Garcinia Cambogia: The New Weight Loss Miracle

As the warm weather season approaches and people begin to shed the heavy clothes layers of winter their thoughts naturally turn to getting in shape. Most folks claim that they don’t have time for a regular exercise program, so the easiest path to a trimmer and slimmer figure is to decrease their food intake.

With this in mind, in comes Garcinia Cambogia, the latest weight loss craze touted by some to be a miracle weight loss product. This herbal supplement is the end result of an extraction process performed on a fruit native to Indonesia. After being featured on the Dr. Oz show, happy retailers have been unable to keep it on their shelves as the public clamors for this quick and easy weight loss solution. Simply take a minute to read some of the  reviews on Amazon and you’ll quickly see for yourself how effective it is and probably choose to purchase garcinia cambogia.

The manufacturers of this weight loss miracle claim that its effectiveness lies in a two-part process: 1) By suppressing the appetite and 2) By burning fat stores. Anecdotal evidence indicates that no change in diet or exercise is needed in order to achieve significant results.

The ‘secret ingredient’ of Garcinia Cambogia extract is HCA (hydroxycitric acid), and the product must contain at least 50%-60% of this compound in order to be rendered effective.

One only need take two capsules a day 30 minutes before a meal and drink plenty of water. Speed of weight loss will vary with each individual, and although it’s suggested that diet and exercise are not required, one can certainly achieve accelerated results by doing so.

Garcinia Cambogia averages $40-$50 a bottle, but online price comparisons can reveal a purchase for a lower cost with comparable quality ingredients if the consumer does just a little bit of diligent price shopping.

Research indicates that this supplement may enhance mood and decrease emotional eating, a common challenge amongst the overweight population.

According to, one eight-week study conducted using a placebo with one group of participants and the supplement in another revealed that using the product in conjunction with a 1200 calorie a day diet yielded an average weight loss of 14 pounds during this specific time period.

While manufacturers maintain that this popular weight loss product is safe with minimal to no side effects, it is important to emphasize that one should always consult a physician when taking any type of new supplement, especially in anticipation of taking them in conjunction with other medications. It is also recommended that this product not be taken when pregnant or breastfeeding.

In 1977, University of Tennessee Planning Professor Robert Wilson led a group of graduate students in a study to assess the need for comprehensive food planning in Knoxville, Tennessee. The Knoxville-Knox County _ Community Action Committee (CAC), a local government-created agency that had coordinated emergency food functions since 1965, noted the study, which confirmed the nutritional needs and hunger risks CAC workers had observed for some time. The study also attracted the attention of the Metropolitan Planning Commission (MPC) by pointing to problems such as the loss of farmland and the fragmentation of the food system.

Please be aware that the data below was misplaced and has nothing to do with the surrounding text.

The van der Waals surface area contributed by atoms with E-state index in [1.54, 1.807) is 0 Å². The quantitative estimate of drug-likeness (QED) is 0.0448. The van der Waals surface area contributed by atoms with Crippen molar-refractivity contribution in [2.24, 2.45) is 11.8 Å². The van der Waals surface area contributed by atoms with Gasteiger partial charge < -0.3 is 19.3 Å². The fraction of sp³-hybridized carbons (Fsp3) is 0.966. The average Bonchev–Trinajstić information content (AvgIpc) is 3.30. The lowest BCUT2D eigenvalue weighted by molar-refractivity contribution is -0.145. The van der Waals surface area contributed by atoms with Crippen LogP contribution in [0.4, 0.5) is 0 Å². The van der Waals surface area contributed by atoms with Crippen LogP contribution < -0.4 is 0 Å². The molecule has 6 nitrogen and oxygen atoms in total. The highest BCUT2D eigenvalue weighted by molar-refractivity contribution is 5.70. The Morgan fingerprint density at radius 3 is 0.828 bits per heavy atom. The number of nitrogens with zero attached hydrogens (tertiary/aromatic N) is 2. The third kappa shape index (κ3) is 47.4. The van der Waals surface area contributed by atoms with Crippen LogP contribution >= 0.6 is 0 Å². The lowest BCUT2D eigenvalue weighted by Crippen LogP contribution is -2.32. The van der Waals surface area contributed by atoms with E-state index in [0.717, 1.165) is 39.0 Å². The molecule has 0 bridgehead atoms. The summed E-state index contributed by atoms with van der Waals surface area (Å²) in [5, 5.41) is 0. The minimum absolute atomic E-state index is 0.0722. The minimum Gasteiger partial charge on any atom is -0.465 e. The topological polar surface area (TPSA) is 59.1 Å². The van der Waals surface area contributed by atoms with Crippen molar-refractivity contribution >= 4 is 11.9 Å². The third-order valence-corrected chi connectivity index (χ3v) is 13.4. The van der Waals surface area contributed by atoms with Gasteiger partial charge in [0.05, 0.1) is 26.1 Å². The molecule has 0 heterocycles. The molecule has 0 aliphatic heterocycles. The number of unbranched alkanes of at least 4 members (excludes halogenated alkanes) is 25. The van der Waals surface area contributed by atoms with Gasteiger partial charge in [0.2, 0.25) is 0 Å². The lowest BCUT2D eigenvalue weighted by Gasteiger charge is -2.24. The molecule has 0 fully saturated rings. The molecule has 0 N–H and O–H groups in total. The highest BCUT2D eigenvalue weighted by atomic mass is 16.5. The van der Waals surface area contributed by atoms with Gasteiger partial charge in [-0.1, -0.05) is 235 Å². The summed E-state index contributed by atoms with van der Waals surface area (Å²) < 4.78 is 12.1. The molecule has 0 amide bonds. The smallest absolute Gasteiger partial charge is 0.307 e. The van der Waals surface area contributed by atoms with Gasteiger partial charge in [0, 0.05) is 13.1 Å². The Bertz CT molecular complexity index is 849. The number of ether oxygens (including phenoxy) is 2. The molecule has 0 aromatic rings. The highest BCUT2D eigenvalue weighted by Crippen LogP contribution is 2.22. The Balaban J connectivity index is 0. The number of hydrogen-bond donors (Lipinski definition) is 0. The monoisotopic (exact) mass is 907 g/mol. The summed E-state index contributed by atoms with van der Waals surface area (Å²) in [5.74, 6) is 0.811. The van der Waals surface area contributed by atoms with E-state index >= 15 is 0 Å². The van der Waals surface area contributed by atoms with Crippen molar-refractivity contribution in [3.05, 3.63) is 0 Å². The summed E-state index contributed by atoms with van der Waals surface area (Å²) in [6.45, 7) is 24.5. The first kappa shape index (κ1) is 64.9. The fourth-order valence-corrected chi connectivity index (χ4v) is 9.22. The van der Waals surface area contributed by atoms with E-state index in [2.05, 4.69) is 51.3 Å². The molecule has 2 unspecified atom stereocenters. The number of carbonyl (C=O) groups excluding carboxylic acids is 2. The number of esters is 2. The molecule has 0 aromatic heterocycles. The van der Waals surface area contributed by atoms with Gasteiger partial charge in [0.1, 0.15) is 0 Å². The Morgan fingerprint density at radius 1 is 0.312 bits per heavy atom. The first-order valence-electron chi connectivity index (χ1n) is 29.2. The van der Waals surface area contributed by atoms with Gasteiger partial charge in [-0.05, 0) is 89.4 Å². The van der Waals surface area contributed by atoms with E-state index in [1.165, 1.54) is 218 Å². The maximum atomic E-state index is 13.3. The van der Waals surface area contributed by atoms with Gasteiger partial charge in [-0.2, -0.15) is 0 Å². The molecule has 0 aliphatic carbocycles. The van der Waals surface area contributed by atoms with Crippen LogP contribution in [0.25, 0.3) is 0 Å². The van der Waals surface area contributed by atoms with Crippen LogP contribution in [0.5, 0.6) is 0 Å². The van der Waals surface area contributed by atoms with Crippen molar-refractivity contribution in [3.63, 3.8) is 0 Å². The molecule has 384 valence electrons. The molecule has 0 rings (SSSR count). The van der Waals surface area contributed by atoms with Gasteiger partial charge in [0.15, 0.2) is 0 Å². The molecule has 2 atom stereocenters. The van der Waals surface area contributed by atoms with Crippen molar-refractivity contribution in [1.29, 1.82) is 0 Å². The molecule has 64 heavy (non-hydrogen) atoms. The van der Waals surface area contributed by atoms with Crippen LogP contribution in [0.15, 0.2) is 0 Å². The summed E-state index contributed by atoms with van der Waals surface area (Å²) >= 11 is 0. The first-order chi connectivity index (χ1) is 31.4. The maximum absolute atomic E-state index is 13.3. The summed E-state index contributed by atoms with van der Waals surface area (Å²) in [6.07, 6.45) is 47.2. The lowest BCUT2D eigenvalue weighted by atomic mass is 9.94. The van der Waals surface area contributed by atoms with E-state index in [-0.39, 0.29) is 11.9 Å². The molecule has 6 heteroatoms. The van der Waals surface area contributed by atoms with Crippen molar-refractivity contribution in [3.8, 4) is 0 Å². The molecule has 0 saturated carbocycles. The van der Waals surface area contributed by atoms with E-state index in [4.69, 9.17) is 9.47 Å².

The CAC successfully applied for a federal Community Food and Nutrition grant to develop programs such as food gardens and food assistance outreach. The CAC interpreted the grant objectives to include the formation of an organization to look at problems of the food system as a whole. At the close of the grant period in 1981, the CAC approached the mayor about creating a municipal body to oversee the food system. Their advocacy was well timed, as preparations for hosting the 1982 World’s Fair were raising questions about l(noxville’s capacity to supply, transport, and dispose of
food for the expected crowds. In 1982, Knoxville became the first U.S. city to create a municipal food policy council. The council was granted the power to make and recommend proposals and to advise local government, but not to enforce or control local policies.

The Knoxville Food Policy Council (FPC) has nine volunteer members appointed by the mayor on the basis of their knowledge of city government and the food system. Historically, the membership has included a member of the city council. Unlike other FPCS, Knoxville’s members are not intended to represent particular parts of the food system but rather to bring experience and commitment to the group. The FPC has used advisory committees to involve additional experts in policy creation and advocacy, and has recently created the Associate Member category to include more individuals from relevant agencies. Both strategies also address some of the limitations of the group’s small number of members.

Staff members of four to five agencies involved in servicing the FPC — usually the CAC, the MPC, Knoxville Community Development

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Corporation (KCDC), and the mayor’s office -— allocate part of their time to staff the FPC. Currently, however, one employee from the CAC is responsible for most of the FPC’s staffing requirements; her salary is paid through a portion of a federal Community Services Block Grant. The City of Knoxville allocates $4,000 per year for the FPC; these funds pay for a consultant to provide ideas and direction and to write reports.

School nutrition education. At the FPC’s recommendation, the Knoxville Public School District hired a nutrition educator to prepare and deliver educational programs, and to coordinate all other nutrition education programs.